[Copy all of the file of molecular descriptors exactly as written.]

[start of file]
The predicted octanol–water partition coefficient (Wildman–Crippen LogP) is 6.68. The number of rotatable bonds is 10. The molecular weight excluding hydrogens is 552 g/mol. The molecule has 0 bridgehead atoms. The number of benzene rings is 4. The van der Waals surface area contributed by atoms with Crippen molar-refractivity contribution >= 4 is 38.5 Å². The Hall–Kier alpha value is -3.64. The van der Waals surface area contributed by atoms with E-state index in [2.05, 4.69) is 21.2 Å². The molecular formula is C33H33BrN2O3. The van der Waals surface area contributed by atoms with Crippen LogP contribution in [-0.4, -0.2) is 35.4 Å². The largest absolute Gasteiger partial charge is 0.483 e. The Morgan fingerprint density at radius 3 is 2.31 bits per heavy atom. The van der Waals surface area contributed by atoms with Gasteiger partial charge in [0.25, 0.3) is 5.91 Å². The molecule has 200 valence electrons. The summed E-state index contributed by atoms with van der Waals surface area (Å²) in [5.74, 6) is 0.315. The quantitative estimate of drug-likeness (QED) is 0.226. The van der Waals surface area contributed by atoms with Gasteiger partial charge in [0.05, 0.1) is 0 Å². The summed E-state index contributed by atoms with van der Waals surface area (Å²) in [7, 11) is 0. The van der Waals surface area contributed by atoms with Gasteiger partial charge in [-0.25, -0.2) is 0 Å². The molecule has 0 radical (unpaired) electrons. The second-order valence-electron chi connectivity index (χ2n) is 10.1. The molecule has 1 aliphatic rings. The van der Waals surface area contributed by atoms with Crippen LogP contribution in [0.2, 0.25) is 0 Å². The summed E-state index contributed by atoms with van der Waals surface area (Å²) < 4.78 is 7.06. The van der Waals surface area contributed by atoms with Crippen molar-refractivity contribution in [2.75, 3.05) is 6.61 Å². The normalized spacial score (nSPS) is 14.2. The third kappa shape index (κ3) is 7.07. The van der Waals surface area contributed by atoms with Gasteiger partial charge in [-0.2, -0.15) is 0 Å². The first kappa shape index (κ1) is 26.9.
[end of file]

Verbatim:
The predicted octanol–water partition coefficient (Wildman–Crippen LogP) is 6.68. The number of rotatable bonds is 10. The molecular weight excluding hydrogens is 552 g/mol. The molecule has 0 bridgehead atoms. The number of benzene rings is 4. The van der Waals surface area contributed by atoms with Crippen molar-refractivity contribution >= 4 is 38.5 Å². The Hall–Kier alpha value is -3.64. The van der Waals surface area contributed by atoms with E-state index in [2.05, 4.69) is 21.2 Å². The molecular formula is C33H33BrN2O3. The van der Waals surface area contributed by atoms with Crippen LogP contribution in [-0.4, -0.2) is 35.4 Å². The largest absolute Gasteiger partial charge is 0.483 e. The Morgan fingerprint density at radius 3 is 2.31 bits per heavy atom. The van der Waals surface area contributed by atoms with Gasteiger partial charge in [0.25, 0.3) is 5.91 Å². The molecule has 200 valence electrons. The summed E-state index contributed by atoms with van der Waals surface area (Å²) in [5.74, 6) is 0.315. The quantitative estimate of drug-likeness (QED) is 0.226. The van der Waals surface area contributed by atoms with Gasteiger partial charge in [0.05, 0.1) is 0 Å². The summed E-state index contributed by atoms with van der Waals surface area (Å²) in [7, 11) is 0. The van der Waals surface area contributed by atoms with Gasteiger partial charge in [-0.25, -0.2) is 0 Å². The molecule has 0 radical (unpaired) electrons. The second-order valence-electron chi connectivity index (χ2n) is 10.1. The molecule has 1 aliphatic rings. The van der Waals surface area contributed by atoms with Crippen LogP contribution in [0.2, 0.25) is 0 Å². The summed E-state index contributed by atoms with van der Waals surface area (Å²) < 4.78 is 7.06. The van der Waals surface area contributed by atoms with Crippen molar-refractivity contribution in [2.75, 3.05) is 6.61 Å². The normalized spacial score (nSPS) is 14.2. The third kappa shape index (κ3) is 7.07. The van der Waals surface area contributed by atoms with Gasteiger partial charge in [-0.2, -0.15) is 0 Å². The first kappa shape index (κ1) is 26.9.